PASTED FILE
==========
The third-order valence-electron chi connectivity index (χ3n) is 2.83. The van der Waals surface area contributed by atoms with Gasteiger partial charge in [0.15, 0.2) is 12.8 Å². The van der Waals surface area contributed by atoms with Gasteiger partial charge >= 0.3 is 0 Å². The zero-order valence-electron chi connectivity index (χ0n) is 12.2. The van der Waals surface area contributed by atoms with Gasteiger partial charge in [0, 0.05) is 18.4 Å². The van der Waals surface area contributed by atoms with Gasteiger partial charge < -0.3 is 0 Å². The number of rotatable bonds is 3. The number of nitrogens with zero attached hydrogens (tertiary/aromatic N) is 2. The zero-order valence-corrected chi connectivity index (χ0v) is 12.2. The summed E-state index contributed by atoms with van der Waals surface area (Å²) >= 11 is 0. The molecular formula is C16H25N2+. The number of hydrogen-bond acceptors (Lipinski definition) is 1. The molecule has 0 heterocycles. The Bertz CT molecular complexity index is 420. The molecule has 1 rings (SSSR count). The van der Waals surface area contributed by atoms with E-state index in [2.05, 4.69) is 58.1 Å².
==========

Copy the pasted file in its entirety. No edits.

The third-order valence-electron chi connectivity index (χ3n) is 2.83. The van der Waals surface area contributed by atoms with Gasteiger partial charge in [0.15, 0.2) is 12.8 Å². The van der Waals surface area contributed by atoms with Gasteiger partial charge >= 0.3 is 0 Å². The zero-order valence-electron chi connectivity index (χ0n) is 12.2. The van der Waals surface area contributed by atoms with Gasteiger partial charge in [0, 0.05) is 18.4 Å². The van der Waals surface area contributed by atoms with Gasteiger partial charge < -0.3 is 0 Å². The number of rotatable bonds is 3. The number of nitrogens with zero attached hydrogens (tertiary/aromatic N) is 2. The zero-order valence-corrected chi connectivity index (χ0v) is 12.2. The summed E-state index contributed by atoms with van der Waals surface area (Å²) >= 11 is 0. The molecular formula is C16H25N2+. The number of hydrogen-bond acceptors (Lipinski definition) is 1. The molecule has 0 heterocycles. The Bertz CT molecular complexity index is 420. The molecule has 1 rings (SSSR count). The van der Waals surface area contributed by atoms with E-state index in [2.05, 4.69) is 58.1 Å².